Command responsibility in relation to good faith
The case of an alleged extrajudicial killings in Manipur, being investigated by the Supreme Court mandated Special Investigation Team (SIT) of the Central Bureau of Investigation (CBI), came to a head with the SIT filing a first information report last month against a serving army officer who it claims led patrol action in which a 12 year old was killed when deployed in Manipur with the Assam Rifles.
The development triggered an unprecedented petition by 356 army men to the court asking for status quo on the Armed Forces Special Powers’ Act (AFSPA) under which the army is deployed in disturbed areas. They want their cover from prosecution to continue as hitherto, in order that military operations and morale do not suffer.
From the details in the media it appears the officer over-reached the limits of plausible ‘good faith’ in his conduct of the operation. Apparently, the pre-teen youth was dragged out from his house and with his parents locked in, was thrashed and killed outside his house. The ‘good faith’ argument in this case would have it the youth attempted to escape the dragnet and resisted being subdued, leaving the military men no recourse other than use of force in self defence.
However, the self-defence argument did not fly since none of the score-strong team was injured. They could have overpowered the youth. Civilian witnesses present – parents and neighbours – testify otherwise. The officer has since gone on to become a colonel.
The case was one among the six sample cases probed in 2013 by the Supreme Court-appointed Justice Santosh Hegde committee. It found that the self-defence argument was not sustainable in any of the cases. The CBI has vindicated the finding.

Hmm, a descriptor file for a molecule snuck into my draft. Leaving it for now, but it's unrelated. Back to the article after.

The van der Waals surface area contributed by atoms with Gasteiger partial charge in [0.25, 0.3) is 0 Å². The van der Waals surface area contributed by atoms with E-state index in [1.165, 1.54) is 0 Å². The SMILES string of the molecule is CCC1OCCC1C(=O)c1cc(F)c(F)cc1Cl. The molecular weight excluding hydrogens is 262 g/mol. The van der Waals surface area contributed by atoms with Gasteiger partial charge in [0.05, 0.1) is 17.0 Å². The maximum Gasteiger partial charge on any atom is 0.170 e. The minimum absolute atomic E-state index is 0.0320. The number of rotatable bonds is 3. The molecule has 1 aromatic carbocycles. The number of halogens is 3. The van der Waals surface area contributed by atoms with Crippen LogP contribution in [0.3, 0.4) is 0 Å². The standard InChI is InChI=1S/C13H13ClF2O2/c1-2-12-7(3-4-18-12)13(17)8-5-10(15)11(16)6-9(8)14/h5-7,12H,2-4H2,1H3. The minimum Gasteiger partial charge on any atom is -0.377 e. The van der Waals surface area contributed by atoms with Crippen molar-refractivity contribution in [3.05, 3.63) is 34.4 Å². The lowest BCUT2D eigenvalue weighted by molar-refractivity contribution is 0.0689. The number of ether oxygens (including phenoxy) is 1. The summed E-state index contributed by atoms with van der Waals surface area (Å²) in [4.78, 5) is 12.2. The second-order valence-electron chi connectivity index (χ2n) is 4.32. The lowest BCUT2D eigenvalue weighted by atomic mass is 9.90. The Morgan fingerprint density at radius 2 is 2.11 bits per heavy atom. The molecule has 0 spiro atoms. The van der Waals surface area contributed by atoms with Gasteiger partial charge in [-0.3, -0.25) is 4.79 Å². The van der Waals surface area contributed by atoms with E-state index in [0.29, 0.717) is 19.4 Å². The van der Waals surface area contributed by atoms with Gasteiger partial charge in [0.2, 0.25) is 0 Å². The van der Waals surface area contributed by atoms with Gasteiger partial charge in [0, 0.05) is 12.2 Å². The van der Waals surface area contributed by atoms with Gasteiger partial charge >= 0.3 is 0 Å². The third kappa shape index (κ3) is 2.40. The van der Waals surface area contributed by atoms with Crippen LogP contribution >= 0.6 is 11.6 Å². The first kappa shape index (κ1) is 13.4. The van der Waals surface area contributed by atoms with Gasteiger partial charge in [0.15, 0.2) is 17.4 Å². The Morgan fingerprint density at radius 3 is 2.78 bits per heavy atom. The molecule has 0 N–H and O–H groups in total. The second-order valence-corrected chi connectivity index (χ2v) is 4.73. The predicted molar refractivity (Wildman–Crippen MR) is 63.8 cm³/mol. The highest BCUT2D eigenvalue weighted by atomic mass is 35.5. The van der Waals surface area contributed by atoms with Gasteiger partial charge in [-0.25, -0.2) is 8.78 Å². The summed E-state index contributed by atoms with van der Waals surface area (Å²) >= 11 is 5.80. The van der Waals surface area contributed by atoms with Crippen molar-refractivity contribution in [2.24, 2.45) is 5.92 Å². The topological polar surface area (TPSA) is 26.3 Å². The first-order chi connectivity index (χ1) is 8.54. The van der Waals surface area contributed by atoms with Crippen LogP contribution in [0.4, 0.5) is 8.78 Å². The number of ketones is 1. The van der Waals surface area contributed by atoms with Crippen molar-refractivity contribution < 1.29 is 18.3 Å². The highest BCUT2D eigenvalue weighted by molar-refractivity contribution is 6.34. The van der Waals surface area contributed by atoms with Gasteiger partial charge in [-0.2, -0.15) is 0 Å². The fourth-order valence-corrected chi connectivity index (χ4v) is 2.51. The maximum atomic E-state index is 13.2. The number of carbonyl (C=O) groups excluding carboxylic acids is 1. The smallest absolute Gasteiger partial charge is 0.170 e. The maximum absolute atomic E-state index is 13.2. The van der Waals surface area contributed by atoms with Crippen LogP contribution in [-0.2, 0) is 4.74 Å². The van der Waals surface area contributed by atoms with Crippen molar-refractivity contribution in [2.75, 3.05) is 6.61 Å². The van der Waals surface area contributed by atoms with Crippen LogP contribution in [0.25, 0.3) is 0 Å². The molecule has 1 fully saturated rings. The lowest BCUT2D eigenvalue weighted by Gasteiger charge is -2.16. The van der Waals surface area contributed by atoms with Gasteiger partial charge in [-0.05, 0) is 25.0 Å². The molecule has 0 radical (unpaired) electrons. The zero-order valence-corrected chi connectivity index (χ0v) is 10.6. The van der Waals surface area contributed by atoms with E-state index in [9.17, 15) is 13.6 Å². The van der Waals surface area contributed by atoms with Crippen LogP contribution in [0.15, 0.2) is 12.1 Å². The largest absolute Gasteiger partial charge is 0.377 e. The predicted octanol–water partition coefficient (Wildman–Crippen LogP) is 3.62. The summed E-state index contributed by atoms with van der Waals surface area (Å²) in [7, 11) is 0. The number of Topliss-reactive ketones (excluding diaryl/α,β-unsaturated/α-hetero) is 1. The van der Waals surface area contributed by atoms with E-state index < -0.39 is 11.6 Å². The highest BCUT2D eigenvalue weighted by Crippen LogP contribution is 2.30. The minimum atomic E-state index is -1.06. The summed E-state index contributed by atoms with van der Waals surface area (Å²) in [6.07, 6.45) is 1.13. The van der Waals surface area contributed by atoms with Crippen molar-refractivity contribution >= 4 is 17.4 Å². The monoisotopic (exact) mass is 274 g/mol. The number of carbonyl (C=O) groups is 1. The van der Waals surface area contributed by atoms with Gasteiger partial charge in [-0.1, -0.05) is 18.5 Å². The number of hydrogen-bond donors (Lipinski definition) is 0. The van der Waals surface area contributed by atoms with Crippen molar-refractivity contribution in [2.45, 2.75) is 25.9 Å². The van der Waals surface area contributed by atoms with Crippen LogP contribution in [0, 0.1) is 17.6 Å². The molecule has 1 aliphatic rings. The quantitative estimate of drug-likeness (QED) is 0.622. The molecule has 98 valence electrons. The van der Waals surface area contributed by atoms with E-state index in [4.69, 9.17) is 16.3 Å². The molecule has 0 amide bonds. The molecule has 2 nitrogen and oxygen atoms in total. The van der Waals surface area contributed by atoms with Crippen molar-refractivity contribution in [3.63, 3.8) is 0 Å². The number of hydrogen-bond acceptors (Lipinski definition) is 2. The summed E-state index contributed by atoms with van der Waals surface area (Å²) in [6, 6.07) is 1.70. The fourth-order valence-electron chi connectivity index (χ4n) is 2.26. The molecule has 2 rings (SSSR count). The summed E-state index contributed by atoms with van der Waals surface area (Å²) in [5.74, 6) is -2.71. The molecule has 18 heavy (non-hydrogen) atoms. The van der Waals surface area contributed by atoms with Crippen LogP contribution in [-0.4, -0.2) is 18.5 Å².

The question that arises is as to why the facts were not ascertained by the army itself nine years back when the then major returned to camp with his report on the encounter.
It appears the army took the story of the major that he was acting in good faith at face value. In doing so the army has itself struck a blow to the credibility of the position that its members act in good faith and in compliance with its rules of engagement, duly informed by the ‘ten commandments’ regulating actions under AFSPA. The major’s version of events was not verified with due diligence, a lapse in command responsibility.
Alternatively, even if it was known the encounter was a fake one, the army covered it up as a genuine one for institutional reasons. These could be to protect its image of being mindful of human rights. Conspiracy theorists would have it that such reasons could also be personal, intended to show the perpetrator and his superiors in good light in the bean count game. The latter, if amounting to a pattern are less personal than institutional, with the institution taking the rap for fostering a command climate in which bean-counts count.
Command responsibility in internal security deployments entails ensuring that the rules of engagement are widely known and followed. In case of operations resulting in killings, the version of events needs to be verified in the debriefing of the returning patrol. The command channel is sensitive to the good faith provisions and is more than likely to empathetically view events from the eye of the ground soldier caught in inevitably fast moving and high tension environments. Commanders have sufficient acumen and experience to be able to sift facts and arrive at a prima facie impression on credibility.